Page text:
I’m often puzzled when I get emails with the words “confidential” or “private” in the subject line as if cyber attackers will be careful not read them.
Obviously the title is a joke. Unfortunately the national security issues relating to sensitive content is no laughing matter. Currently we’re witnessing a rash of public and private email theft. The big news isn’t that emails are being stolen but that people thought that it was secure in the first place.
Older tech workers, like myself, who remember Internet Relay Chat, X.25 and public bulletin boards know that email is built on store and forward modules that relay messages around the globe. There are modules to get the sender’s message to the relay network. Next there are other modules to route messages to either internal or Internet relays based on destination. There are different modules read messages on mobile phones. And still others for web access. And yet more for data archiving processes.
Cyber attackers can either proxy a specific store and forward module or simply listen in to the traffic between modules to get a copies of messages. Cyber attackers can also directly access email storage servers to download the entire archive. There’s also combination attacks where they steal the identity database and use that information to access the individual accounts of people they don’t like. And finally cyber attackers can just phish the actual user to reset their password.
On a practical level, the question is what to do. Here’s a list starting from a simple suggestion (that requires no money) to a comprehensive solution (which requires some thought):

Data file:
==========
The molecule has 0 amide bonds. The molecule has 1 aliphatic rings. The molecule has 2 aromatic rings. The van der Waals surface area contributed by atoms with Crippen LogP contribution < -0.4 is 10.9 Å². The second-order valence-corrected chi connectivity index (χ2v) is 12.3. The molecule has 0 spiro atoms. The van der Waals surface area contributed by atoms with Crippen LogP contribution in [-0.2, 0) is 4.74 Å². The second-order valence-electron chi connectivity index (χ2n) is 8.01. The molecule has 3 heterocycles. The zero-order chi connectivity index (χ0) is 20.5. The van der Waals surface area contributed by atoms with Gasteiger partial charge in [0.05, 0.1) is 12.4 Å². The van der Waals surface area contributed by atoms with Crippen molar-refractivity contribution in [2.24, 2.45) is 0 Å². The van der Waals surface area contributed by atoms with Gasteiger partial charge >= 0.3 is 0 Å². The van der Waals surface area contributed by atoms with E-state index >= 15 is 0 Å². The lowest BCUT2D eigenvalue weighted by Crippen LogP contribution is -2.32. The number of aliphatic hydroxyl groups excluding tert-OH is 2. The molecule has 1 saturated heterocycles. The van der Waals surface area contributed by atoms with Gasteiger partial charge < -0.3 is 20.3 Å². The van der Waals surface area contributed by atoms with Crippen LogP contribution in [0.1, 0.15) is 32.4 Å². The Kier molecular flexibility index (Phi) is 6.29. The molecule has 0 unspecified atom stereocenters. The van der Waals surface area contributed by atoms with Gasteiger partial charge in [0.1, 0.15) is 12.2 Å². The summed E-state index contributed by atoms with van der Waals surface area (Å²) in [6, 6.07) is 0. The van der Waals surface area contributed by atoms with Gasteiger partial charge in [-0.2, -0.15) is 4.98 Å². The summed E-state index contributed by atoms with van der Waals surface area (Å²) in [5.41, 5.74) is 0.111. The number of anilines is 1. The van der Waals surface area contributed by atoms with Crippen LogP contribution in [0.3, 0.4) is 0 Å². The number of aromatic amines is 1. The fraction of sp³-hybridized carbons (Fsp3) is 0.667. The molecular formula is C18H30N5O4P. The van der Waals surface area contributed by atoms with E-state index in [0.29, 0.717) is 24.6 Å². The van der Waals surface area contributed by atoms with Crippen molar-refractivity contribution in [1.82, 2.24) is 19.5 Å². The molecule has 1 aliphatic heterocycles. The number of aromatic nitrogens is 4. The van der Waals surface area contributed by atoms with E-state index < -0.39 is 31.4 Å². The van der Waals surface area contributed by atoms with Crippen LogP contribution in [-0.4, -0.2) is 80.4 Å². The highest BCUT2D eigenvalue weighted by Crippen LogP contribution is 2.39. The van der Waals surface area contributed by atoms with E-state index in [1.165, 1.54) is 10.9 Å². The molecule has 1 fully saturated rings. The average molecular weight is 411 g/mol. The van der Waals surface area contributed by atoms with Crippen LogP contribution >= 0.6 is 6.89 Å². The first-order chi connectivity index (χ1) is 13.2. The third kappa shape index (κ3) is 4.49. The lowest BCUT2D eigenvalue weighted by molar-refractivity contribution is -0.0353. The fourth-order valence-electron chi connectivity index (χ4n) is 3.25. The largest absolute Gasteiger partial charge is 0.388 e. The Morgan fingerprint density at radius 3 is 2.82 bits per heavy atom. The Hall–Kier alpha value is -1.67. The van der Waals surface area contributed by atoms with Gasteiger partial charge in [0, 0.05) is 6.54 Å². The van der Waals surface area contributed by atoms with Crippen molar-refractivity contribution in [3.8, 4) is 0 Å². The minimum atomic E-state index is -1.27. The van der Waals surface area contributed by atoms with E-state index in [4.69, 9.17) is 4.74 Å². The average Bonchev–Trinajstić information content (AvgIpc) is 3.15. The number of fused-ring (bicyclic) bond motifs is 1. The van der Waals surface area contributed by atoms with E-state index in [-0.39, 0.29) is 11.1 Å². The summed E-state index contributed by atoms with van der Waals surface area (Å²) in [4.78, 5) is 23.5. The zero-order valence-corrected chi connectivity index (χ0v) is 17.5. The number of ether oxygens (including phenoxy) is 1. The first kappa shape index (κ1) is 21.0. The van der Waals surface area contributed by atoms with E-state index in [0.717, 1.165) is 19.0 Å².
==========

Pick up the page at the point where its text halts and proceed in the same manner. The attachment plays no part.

1 Never send sensitive data in email Whether using a private email server or public service think hard before sending something of value. Remember that email is a shared Internet-based service. Also given the economics of email services (which are free), there’s no incentive for anyone to fix the problem. You get what you pay for.
2 Secure your email system At the bare minimum implement 2 factor authentication and encryption on your email archive. While this won’t stop cyber attackers from reading individual messages as they transit the Internet or phishing individual users at least you won’t go thru the embarrassment of all your messages being made public at once.
3 If you must share sensitive data, build an overlay network Set up your own private content distribution service. This seems complex but public cloud hosted services and software based security solutions have made this easier. The best part is many of these new solutions utilize email to inform users they have new content.
If you’ve read this far you’re probably wondering if the RNC emails were also stolen? Almost certainly. What about the Trump organization? Yes. The question is ask when will the cyber attackers share them? I don’t know but I hope they don’t have any confidential or private information in them.